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Using Checkstyle

Checkstyle is a static analysis tool that can check Java code against a set of style rules.

Given below are some instructions on how to use Checkstyle for some common project tasks.

Configuring Checkstyle

Checkstyle expects configuration files for checkstyle (e.g., files that specify which style rules to follow) to be in ./config/checkstyle/ by convention.

The two config files to add are:

  • config/checkstyle/checkstyle.xml: Contains the set of code style rules to follow.
  • config/checkstyle/suppressions.xml: Contains which rules to suppress under in which files.

Checkstyle configuration matching our Java coding standard can be found in the AddressBook Level 3 project.

To suppress a rule for a segment of code, you can add in the comment //CHECKSTYLE.OFF: RuleName at the start of the code segment and //CHECKSTYLE.ON: RuleName at the end of the segment.

Using Checkstyle with Gradle

Prerequisite: The two config files checkstyle.xml and suppressions.xml are present (see the Configuring Checkstyle section above for more details on these two files).

Here is an example of relevant lines that should be in the build.gradle file.

plugins {
    id 'checkstyle'
    // other plugins

checkstyle {
    toolVersion = '10.2'

Some relevant Gradle tasks added by the CheckStyle plugin.

  • checkstyleMain: checks if the main code complies with the style rules
  • checkstyleTest: checks if the test code complies with the style rules

For example, you can run gradlew checkstyleMain checkstyleTest to verify that all your code complies with the style rules.

Using Checkstyle-IDEA plugin

Prerequisite: The two config files checkstyle.xml and suppressions.xml are present (see the Configuring Checkstyle section above for more details on these two files).

Given below are the steps to install the Checkstyle-IDEA plugin so that Intellij can alert you about code style problems as you write code.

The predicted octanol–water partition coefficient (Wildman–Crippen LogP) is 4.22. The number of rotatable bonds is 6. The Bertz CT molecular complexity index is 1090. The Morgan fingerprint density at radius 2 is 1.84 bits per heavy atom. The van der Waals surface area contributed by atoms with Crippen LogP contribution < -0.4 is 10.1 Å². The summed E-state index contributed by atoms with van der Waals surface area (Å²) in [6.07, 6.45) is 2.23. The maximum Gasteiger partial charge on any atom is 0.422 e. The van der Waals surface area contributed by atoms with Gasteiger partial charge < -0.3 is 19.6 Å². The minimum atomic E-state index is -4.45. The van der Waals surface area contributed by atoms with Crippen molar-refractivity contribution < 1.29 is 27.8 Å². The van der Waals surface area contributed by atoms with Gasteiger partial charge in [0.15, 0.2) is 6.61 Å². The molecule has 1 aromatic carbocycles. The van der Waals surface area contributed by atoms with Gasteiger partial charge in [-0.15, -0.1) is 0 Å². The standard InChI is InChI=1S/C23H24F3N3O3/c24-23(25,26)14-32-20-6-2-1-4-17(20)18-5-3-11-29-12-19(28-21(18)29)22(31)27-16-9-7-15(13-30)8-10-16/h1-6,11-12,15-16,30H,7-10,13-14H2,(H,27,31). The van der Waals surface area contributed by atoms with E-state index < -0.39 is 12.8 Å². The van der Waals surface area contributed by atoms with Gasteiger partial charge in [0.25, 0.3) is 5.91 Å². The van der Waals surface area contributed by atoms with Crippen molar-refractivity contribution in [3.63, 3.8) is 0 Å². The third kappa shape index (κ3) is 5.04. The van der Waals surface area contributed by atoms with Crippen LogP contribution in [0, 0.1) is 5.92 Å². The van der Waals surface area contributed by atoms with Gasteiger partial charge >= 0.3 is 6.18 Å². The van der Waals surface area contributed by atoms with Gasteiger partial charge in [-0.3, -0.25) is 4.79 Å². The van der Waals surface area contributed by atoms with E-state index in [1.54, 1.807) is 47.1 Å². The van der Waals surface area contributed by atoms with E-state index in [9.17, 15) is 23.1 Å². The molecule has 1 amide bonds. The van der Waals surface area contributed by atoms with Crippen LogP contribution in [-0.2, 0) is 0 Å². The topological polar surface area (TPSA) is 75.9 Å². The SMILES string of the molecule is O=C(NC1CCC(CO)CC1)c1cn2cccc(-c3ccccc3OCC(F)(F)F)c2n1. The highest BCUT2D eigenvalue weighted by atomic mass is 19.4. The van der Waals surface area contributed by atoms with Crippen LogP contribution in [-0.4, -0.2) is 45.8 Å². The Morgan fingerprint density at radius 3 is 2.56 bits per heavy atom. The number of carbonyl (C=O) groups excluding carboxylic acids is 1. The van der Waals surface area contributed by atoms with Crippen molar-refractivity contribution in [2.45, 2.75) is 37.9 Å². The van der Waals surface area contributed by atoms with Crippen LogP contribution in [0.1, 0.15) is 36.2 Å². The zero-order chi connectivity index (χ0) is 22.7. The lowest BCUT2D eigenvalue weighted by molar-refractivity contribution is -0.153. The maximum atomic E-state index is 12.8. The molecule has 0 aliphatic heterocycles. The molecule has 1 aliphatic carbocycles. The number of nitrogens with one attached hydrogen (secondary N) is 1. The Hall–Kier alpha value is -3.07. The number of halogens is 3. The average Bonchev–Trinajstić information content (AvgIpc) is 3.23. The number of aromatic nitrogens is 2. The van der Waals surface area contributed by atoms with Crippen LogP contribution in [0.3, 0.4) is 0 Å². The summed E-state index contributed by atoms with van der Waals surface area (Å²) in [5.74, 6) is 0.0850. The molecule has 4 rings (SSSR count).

1. Install the Checkstyle-IDEA plugin as follows:

    1. File > Settings (Windows/Linux), or IntelliJ IDEA > Preferences…​ (macOS)
    2. Select Plugins (on the left slide menu in the dialog that pops up)
    3. Select Marketplace (on to top center of the same dialog box)
    4. Find the plugin.
    5. Restart the IDE to complete the installation.
  2. Click File > Settings…​ > Tools > Checkstyle

  3. Set Scan Scope to Only Java sources (including tests), so that the plugin will run checkstyle for our test source codes as well

  4. Ensure that the Checkstyle version is set to the one used by the project.
    If your project uses Gradle, you can check the build.gradle file to find the correct version.
    checkstyle idea scan scope

  5. Click the + sign under Configuration File

  6. Enter an arbitrary description e.g. addressbook

  7. Select Use a local Checkstyle file

  8. Use the checkstyle configuration file found at config/checkstyle/checkstyle.xml

  9. Click Next > Finish

  10. Mark Active for the newly imported check configuration
    checkstyle idea configuration

  11. Click OK

  12. To verify the plugin is set up correctly, temporarily modify the code to violate a style rule (e.g., add an extra line break before an {) and run the Checkstyle check using the plugin.


Problem: When importing checkstyle.xml, Checkstyle-IDEA plugin complains that The Checkstyle rules file could not be parsed. …​ The file has been blacklisted for 60s.

  • Reason: checkstyle.xml is written for a particular version, but the plugin was not configured to the correct version.
  • Solution: Ensure that you have selected the correct Checkstyle version that matches the version in build.gradle and have clicked Apply, as checkstyle.xml is written for Gradle’s checkstyle.

Problem: After setting up checkstyle.xml, Checkstyle-IDEA plugin does not seem to highlight the errors / real-time scanning seems broken.

  • Reason: The plugin may not immediately run after setting it up.
  • Solution: Restart the IDE.